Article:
Sat. Jul 2nd, 2022

Astronomers watched in fear over the past week as a growing wildfire crept up an Arizona mountainside toward the Kitt Peak National Observatory, forcing 40 people to evacuate days before the blaze destroyed four buildings early Friday morning.

The fire, known as the Contreras fire, has scorched more than 18,000 acres, twisting among Indigenous-populated areas in the state near Tucson, and scientists might not be able to return to the observatory for weeks. But its telescopes, which number in the dozens, remained safe as of Sunday afternoon, officials said, and only the four buildings, which were not used for research, were destroyed.

Firefighters have contained 40 percent of the fire’s perimeter despite the excessive Southwest heat wave slowing their efforts, and, since the fire had not caused extensive damage to the area, the Indigenous community of Pan Tak, which had evacuated, was preparing to return. Fire crews will continue to patrol the area.

Although the fire has crested, and the threat to the observatory appears to have decreased, the close call represents a new facet of climate disasters: the endangerment of science and research.

Dr. David Schlegel, an astrophysicist in a research group that relies on Kitt Peak’s cutting-edge Mayall Telescope, said that more extensive fire damage, which might still be discovered among the technological equipment, could “pause the progression of cosmology for years to come.”

The fire, which was ignited by a lightning strike, already amounted to a significant disruption for the scientists and the residents in the surrounding community.

“Instead of doing work this past week, for the most part, it’s like being in a war — you’re completely distracted by what’s happening,” Dr. Schlegel said. He added that everyone knew about the fire for days before it crested but that “there’s absolutely nothing you can do.”

Kitt Peak, located in the Tohono O’odham Nation, was the first astronomical observatory in the United States funded by the National Science Foundation, and it is recognized across the globe as a landmark in astronomy, Dr. Schlegel said.

Dr. Schlegel works in the Dark Energy Spectroscopic Instrument program, which has used the observatory to map the universe by orders of magnitude. Simply assembling the technology required some 600,000 custom-ordered parts, he said.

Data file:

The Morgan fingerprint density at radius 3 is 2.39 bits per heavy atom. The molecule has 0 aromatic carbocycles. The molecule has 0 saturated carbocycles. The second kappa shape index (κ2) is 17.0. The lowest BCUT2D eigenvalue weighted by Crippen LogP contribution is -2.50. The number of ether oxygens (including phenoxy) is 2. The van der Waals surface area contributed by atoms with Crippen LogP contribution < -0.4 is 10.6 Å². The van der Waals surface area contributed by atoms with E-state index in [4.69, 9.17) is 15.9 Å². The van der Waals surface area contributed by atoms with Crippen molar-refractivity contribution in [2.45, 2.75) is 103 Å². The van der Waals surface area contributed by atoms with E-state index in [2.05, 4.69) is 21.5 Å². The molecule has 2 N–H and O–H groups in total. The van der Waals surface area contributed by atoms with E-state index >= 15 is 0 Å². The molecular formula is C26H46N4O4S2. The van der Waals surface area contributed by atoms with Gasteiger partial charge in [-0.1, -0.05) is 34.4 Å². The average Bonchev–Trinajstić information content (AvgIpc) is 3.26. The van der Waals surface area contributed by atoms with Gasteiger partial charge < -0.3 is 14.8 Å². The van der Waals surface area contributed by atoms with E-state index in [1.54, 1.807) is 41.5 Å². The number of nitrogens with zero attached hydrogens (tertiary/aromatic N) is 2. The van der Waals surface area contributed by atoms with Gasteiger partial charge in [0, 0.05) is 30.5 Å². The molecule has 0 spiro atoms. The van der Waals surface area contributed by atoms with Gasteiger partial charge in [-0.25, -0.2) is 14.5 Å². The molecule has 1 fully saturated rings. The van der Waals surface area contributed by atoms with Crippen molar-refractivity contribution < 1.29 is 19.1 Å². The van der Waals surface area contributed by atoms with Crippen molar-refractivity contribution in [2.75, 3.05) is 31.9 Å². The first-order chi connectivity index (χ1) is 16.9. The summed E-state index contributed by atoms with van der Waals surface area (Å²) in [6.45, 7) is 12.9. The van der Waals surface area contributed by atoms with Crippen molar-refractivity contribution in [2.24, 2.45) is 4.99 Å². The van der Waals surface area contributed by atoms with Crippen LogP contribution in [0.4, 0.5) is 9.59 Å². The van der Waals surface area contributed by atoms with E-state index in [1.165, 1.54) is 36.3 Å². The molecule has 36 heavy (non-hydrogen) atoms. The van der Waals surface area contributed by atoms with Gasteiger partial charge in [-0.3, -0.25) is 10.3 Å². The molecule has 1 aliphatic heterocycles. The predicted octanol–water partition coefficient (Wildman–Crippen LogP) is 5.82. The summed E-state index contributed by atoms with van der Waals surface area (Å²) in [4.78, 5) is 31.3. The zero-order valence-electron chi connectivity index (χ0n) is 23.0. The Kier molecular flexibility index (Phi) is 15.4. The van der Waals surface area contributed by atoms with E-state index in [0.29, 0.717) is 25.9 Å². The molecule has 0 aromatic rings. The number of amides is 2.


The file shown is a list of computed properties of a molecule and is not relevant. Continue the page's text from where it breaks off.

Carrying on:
Before the fire could reach the scientific structures, firefighters cleared flammable materials around them, as a form of protection. But exposure to high heat might have affected the equipment in ways that were not immediately noticeable.

“Likely, there will be smoke damage or infiltration of dust into the telescope and instrument,” Dr. Schlegel said. But, he added, if any of that caused the observatory to stop operating for a few months, “that would be way preferable to having to start over.”

The buildings that were damaged were mainly dormitories where researchers and students would sleep after spending entire nights using telescopes and other equipment.

The communities in the area are not in the clear, although they are close, said Dr. Michelle Edwards, associate director of the observatory. She visited the observatory on Saturday, accompanied by firefighting teams in protective gear.

Dr. Edwards said she observed “scattered fire across the top of the summit” and damage to the road leading up to the mountain, as well as to the observatory’s electrical systems. Scientists may not be able to return for at least six weeks unless a major change in weather, such as a thunderstorm, helps quash the fire, she said. The 10-day forecast for Kitt Peak includes chances of rain starting Tuesday, according to the National Weather Service.

The observatory has remained closed to the public since the start of the pandemic out of respect for the Tohono O’odham tribe’s social-gathering policies. The Nation scaled back those precautions on June 1, and Dr. Edwards had begun to plan the observatory’s reopening. Now, that is “set much farther back,” she said.

Dr. Evgenya Shkolnik, an associate professor of astrophysics at the School of Earth and Space Exploration at Arizona State University, said that her students conduct research at the observatory and that losing access to it would hit them hard.

When the telescopes are threatened, “our work is threatened,” Dr. Shkolnik said. “But, also, it can be very emotional. We also have wonderful memories there. We’ve trained our students there, trained ourselves and made great discoveries. We have personal and emotional attachments to our telescopes.”



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